Most of us are tempted to sin and we immediately begin to weigh the consequences legally, rationalizing the possibility of following the process of asking forgiveness and being restored in our relationships. But this is the legal explanation of what is going on.

In the back of our minds we know that sin separates us from God. We feel that separation but we only think of the guilt of violating God’s laws. Seldom do we think of the fact that we have cut God to the heart with our actions. We have turned on our deep and intimate relationship with him.

Because we read the New Testament and think of things like grace versus law this is our thought process. We rationalize the fact that God’s grace is so encompassing but it’s okay to commit a sin here and there.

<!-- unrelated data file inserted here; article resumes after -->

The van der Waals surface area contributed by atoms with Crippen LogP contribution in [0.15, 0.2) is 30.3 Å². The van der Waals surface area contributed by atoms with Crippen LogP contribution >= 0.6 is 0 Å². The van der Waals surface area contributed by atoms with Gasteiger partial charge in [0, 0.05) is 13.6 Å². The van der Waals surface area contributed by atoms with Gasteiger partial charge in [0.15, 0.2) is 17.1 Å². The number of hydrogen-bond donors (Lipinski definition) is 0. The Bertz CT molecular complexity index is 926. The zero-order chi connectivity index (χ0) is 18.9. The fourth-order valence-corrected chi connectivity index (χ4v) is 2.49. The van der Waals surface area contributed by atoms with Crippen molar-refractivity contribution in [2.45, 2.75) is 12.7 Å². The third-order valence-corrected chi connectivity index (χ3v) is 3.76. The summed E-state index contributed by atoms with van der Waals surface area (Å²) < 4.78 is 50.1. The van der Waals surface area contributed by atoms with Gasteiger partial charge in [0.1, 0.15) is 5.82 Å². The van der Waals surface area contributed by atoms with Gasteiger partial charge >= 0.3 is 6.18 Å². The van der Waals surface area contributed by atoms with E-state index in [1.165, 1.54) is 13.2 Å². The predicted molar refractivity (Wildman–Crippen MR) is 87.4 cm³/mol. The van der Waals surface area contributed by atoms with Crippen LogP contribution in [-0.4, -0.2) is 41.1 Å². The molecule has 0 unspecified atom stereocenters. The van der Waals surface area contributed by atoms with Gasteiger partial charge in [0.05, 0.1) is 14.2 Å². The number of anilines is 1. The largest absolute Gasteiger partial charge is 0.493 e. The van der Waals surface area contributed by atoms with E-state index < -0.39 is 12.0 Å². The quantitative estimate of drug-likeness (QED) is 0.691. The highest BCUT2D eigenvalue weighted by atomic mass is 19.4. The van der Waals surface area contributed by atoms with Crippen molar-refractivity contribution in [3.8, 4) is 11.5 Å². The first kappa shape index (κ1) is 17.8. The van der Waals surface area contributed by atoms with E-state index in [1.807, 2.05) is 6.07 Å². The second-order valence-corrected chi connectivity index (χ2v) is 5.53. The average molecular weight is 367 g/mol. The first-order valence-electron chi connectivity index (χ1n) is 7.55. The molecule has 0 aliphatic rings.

As long as we go through the process of reconciliation everything will turn out fine. But we miss the finer points of relationship when we think about it in only a legalistic way. This makes it easier to rationalize our sin, even premeditated sin.

God has always been a relational God. He is not far off. His Spirit lives inside of us and is integral to our life every day. God built his relationship with Israel on the idea of marriage. Even a cursory reading of the major and minor prophets shows how he relates to Israel through marriage.

Hosea married a prostitute to show what it was like for God when the Israelites turned to idols that couldn’t even speak or hear them. And if you think we got away from that through the new covenant consider that the ending of Revelation has a marriage supper with the Lamb, Jesus.

And we are called the bride of Christ several times throughout the New Testament. In fact, marriage itself is an image of the marriage between Christ and his Church (Ephesians 5:25-27, 31-32). Sorry guys, but we’re all the bride of Christ in the New Testament.